In 2000, the international Argo observational program was launched by the IOC and WMO to observe the global in situ ocean temperature and salinity, in order to monitor the ocean's variability and understand its role in climate. To reach this scientific goal, the pre-requisite was to provide in near-real time profiles of ocean state parameters every 10 days for each 3x3 degrees area of the global ocean. This corresponds to about 3000 floats operating permanently at sea (Riser et al., 2016). Given the autonomous floats technology available at the beginning of the program in 2000, parameters were limited to temperature and salinity, sampling depth was limited to the first 2000m of the water column and sampling area was limited to the open ocean, away from marginal seas as well as high latitudes. It took about 8 years to the international community to reach this sampling target (from 2000 to the end of 2007). Then, more than ten years later (2018), more than 2 millions quality controlled profiles have been provided, overwhelming in one decade the amount of profiles ever carried out in the history of oceanography. In addition to the major increase in high quality data quantity due to Argo, the historical northern hemisphere and near-coastal biases are greatly reduced in the much more uniform global sampling. Argo also has rectified a major seasonal bias in sampling, particularly in the polar oceans. It is thus not surprising that the Argo program is now the backbone of in situ Global Ocean Observing System (GOOS) and hence revolutionizes our vision and understanding of the ocean in unexpected ways days after days.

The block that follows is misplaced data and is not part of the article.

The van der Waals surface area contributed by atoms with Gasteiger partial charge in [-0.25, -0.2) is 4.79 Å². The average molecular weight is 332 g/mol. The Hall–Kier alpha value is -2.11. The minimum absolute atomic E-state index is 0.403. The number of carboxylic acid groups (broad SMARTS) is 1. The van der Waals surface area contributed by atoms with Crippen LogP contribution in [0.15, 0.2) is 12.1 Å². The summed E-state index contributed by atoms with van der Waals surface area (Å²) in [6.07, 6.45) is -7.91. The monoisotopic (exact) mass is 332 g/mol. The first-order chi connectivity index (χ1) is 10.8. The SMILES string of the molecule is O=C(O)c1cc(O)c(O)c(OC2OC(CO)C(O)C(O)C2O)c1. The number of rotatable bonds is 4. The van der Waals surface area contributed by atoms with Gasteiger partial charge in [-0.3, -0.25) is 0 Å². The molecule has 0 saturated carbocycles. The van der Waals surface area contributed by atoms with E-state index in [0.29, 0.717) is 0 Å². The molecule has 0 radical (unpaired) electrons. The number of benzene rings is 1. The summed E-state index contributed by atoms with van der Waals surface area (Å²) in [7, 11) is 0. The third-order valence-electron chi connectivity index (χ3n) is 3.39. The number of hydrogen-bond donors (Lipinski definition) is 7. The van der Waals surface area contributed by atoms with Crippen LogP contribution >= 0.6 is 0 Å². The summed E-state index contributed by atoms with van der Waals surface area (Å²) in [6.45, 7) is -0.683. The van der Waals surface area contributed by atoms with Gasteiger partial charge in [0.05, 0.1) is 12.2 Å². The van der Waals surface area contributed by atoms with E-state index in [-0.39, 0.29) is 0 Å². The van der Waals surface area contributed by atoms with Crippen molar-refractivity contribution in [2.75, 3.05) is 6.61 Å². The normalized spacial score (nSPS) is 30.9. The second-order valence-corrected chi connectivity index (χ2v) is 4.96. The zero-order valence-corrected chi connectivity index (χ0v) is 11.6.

Argo float deployment
The international Argo program aims to build and sustain a global real-time observational network of in-situ measurements integrated to other observational systems of the Earth in order to:
- observed climate variability from the seasonal to decadal timescale and to observe climate change of the oceans. This includes regional and global changes in oceanic heat, fresh water content, sea surface steric height and large scale circulation.
- provide observations for calibration and validation satellite remote measurements.
- provide observations to initialize and constraint numerical model simulations and operational ocean forecasting systems.
- promote new parameters and observation sites (biogeochemical parameters, deeper layers, high latitude, marginal seas) to foster emergence of a interdisciplinary in situ network measurement (physic, biogeochemical,…) to fill the observational gab of the core-Argo mission.
Argo floats global network